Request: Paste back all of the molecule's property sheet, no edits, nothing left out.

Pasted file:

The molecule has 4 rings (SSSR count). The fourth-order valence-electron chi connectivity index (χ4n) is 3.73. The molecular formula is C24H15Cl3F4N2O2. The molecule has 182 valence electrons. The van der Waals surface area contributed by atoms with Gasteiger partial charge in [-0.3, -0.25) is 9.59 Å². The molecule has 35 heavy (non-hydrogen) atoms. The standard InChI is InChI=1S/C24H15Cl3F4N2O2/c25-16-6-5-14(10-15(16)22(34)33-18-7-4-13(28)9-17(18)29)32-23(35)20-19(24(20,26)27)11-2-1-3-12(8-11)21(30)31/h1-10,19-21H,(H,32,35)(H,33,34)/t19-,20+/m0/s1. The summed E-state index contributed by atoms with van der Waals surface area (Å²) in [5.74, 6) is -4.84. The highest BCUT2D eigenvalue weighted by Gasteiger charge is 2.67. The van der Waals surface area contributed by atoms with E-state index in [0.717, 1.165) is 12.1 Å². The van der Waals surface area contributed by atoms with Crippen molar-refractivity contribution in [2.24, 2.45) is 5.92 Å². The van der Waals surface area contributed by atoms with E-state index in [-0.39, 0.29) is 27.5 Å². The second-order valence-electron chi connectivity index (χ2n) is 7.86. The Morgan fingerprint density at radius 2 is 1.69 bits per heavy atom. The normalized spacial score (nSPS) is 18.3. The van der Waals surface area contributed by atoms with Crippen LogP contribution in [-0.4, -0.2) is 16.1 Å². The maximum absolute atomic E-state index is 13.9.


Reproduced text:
The molecule has 4 rings (SSSR count). The fourth-order valence-electron chi connectivity index (χ4n) is 3.73. The molecular formula is C24H15Cl3F4N2O2. The molecule has 182 valence electrons. The van der Waals surface area contributed by atoms with Gasteiger partial charge in [-0.3, -0.25) is 9.59 Å². The molecule has 35 heavy (non-hydrogen) atoms. The standard InChI is InChI=1S/C24H15Cl3F4N2O2/c25-16-6-5-14(10-15(16)22(34)33-18-7-4-13(28)9-17(18)29)32-23(35)20-19(24(20,26)27)11-2-1-3-12(8-11)21(30)31/h1-10,19-21H,(H,32,35)(H,33,34)/t19-,20+/m0/s1. The summed E-state index contributed by atoms with van der Waals surface area (Å²) in [5.74, 6) is -4.84. The highest BCUT2D eigenvalue weighted by Gasteiger charge is 2.67. The van der Waals surface area contributed by atoms with E-state index in [0.717, 1.165) is 12.1 Å². The van der Waals surface area contributed by atoms with Crippen molar-refractivity contribution in [2.24, 2.45) is 5.92 Å². The van der Waals surface area contributed by atoms with E-state index in [-0.39, 0.29) is 27.5 Å². The second-order valence-electron chi connectivity index (χ2n) is 7.86. The Morgan fingerprint density at radius 2 is 1.69 bits per heavy atom. The normalized spacial score (nSPS) is 18.3. The van der Waals surface area contributed by atoms with Crippen LogP contribution in [-0.4, -0.2) is 16.1 Å². The maximum absolute atomic E-state index is 13.9.